I could hear his breathing machine and heart rate beeping like sonar through the thin, sheet rock wall between us, and in the longer stretches of silence I held my breath, hoping it wasn’t his last. I felt bad asking for anything that took away from the attention of his care. My white blood cell count was unusually high, due to a sharp stabbing pain in my lower abdomen, and I was being sent from one radiology room to the next with little to no explanation.
And in the midst of all this, all I wanted to do is get back home and work on a deadline. I was in the process of applying for a writing fellowship, and the due date was sneaking up on me. My health was just being a nuisance.
At one point I even said to the doctor, “I don’t want any pain killers in my system, because later I need to write with a clear head.” While I’m there writhing in discomfort on the examination table.
Of course she gave me a look, like I was the crazy one. But the message was passed from one shift change to the next: No drugs for the girl in RM 101. Just figure out what is wrong, and get her the hell out of here.
By the third attendant change, I had two (dare I say this? hunky) medical students giving me an ultrasound, and one of them started up conversation as the other rolled the instrument covered in jelly across my belly. I tried not to wince too much.

“So, I hear you write.”

I nod. “I’m in grad school.”

“What do you write?”

“I’m studying fiction, but I write other things too. Poetry. Essays—Ow, ow, ow!”

“That hurt?” The one with the machine asks me.

I fight back the tears.

“What do you suppose that is?” He asks his partner.

His partner shrugs, and they continue.

“Have you published anything?”

“Some, but I’m hoping to get a book out there soon.”

“Have you thought about self-publishing? I had this friend—”

I wanted to tell him I didn’t give a damn about what his friend has done, but I bit my tongue.

Instead I played the political angle: “I like the rejection.”

“Really?” He seemed a tad confused.

“In fact, I thrive on it. It’s just part of getting good.”

“Looks like a gall stone, but I could be wrong,” says the guy with the screen.

“We’ll write you a prescription for the pain, until it passes,” says Mr. Chatty. Then, “Good luck,” when he turns to leave.
 
Needless to say, I left the script and my Johnny behind on the gurney, as I made my way out of that terrible, sterile place. What a waste of time I thought, as I stopped by the Walgreen’s near my house for a higher dose of ibuprofen.
I made the deadline in the end, post mark and all, but what really surprised me was how comical the whole experience was. Not because I was subjected to the poking and prodding of undertrained personnel, but because there always seems to be someone who “has a friend” who’s self-published.
Don’t get me wrong, I think there is a place for self-starters in publishing, and that it’s an amazing day and age we live in where this is now an option in the industry. However, why I would never take this route is as personal for me, as the subject matter I choose to write about.

But the main reasons, which I would like to share here, are these:

1)      I like Rejection: I believe in it. It exists for me with the same weight as acceptance. Just like we shouldn’t give all the kids on a team trophies for participating in sports, a hierarchy built on success is completely necessary in the development of character. Hard work and skill (not just talent), should be recognized. There is a ladder to climb for a purpose. How far we choose to push ourselves is a statement of how driven we are. I want to feel like I’ve worked toward something real with a level of self-worth involved. And just because someone says, “You’re great, but I want to help you become better,” that isn’t the end all, be all—it’s another part of the whole big-picture experience of being the best artist and person one can be.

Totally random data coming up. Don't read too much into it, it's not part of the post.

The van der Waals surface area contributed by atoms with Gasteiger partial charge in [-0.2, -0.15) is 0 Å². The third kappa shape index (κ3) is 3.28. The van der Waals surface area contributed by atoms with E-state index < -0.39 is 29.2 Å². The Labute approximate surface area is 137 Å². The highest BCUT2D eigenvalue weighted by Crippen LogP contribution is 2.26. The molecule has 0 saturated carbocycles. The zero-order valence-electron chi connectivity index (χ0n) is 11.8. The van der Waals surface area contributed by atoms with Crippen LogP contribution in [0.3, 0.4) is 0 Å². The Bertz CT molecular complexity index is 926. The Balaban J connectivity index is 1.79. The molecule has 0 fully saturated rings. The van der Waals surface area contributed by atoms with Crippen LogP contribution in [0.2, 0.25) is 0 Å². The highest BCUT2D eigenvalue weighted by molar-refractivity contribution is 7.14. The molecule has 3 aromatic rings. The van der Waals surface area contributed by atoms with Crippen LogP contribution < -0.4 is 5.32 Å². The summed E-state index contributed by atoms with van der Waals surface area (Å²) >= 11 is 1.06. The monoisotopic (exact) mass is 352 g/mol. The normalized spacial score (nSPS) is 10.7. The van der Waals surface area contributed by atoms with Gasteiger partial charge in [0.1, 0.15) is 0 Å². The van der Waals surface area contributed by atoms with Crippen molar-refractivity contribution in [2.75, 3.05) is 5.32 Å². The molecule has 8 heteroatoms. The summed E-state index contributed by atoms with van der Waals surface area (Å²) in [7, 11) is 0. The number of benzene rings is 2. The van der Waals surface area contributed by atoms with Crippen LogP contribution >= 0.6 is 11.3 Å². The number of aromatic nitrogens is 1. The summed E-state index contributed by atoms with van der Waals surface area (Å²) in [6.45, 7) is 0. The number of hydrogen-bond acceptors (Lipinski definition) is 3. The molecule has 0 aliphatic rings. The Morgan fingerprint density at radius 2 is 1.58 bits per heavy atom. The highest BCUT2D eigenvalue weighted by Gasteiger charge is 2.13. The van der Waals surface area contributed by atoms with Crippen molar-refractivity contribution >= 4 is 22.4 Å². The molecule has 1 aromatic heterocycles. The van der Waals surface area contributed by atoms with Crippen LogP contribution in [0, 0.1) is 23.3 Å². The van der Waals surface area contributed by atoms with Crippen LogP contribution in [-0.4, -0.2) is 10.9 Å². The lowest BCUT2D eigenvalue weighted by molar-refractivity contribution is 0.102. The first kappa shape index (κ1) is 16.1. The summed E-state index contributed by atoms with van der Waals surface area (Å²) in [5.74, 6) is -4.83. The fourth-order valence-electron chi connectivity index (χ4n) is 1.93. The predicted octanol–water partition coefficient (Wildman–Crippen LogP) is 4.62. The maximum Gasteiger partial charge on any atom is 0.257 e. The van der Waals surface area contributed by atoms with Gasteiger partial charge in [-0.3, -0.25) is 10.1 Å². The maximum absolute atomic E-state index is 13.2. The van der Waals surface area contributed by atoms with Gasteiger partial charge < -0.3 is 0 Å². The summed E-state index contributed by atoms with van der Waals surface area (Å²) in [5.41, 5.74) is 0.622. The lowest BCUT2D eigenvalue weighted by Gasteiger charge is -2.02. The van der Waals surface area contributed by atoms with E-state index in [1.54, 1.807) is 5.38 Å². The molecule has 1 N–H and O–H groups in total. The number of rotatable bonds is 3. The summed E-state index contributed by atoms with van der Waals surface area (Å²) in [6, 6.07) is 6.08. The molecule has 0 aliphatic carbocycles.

2)      If it’s that easy, I don’t want to: Is it really true that people want what they can’t have? Do we ever truly outgrow our self-serving tendencies? I kind of look at self-publishing the same way: as the easy way out. To me, it’s like saying, “If no one wants to represent me, then I’m going to put myself out there on my own, regardless of what others think of my work.” That’s all well and dandy, but those who opt to take this avenue, sometimes forget what this decision entails, which is largely a whole lotta self-representation. Because without a agent or publishing house backing you and providing you with professional marketing and publicity, the ball is in your hands, and getting your name out there rests almost entirely on your shoulders. Don’t forget it takes time to create anything worthwhile. Now double that time or triple that time, because that is how much more time you will be spending running the business of “You”. Not to say self-promotion isn't important, but I would rather spend 90 percent of my time honing my craft, than worrying about if my writing is going to sell.

3)      Let me tell you how good I am: Society doesn’t take well to braggers. It puts people off and leaves a bad taste in their mouths. Running your own business is about telling people how they should choose you over the other competition. On the other side of the coin, if you were to become represented by a publisher, their advertising and brand would be telling the public on your behalf how great you are.

Personally, I am a consumer who doesn’t want to be sold on anything. I don’t care if they are a big business or small, don’t tell me what I need. I’d rather stumble upon new interests on my own accord. For me it’s usually the book I pick up off a shelf of a used book store, it’s a suggestion from a friend, or it’s borrowing from the library after reading over the “staff picks”. I typically avoid reviews from critics. I don’t want to be told what’s “hot” or “trending”. My taste is subjective, everyone’s is. So, when you think about how you want to be “packaged” keep this in mind.

Like I said, how I approach the writing process is individual to who I am and my voice as a writer. I don’t believe there is a right way or wrong way to the acts of crafting or expressing, but in a world filled with so many options, choosing the best one suited for you, is possibly one of the most important pieces in representing your art to others.

 

Sunday, December 2, 2012


"So we beat on, boats against the current borne back ceaselessly into the past."
-The Great Gatsby, F. Scott Fitzgerald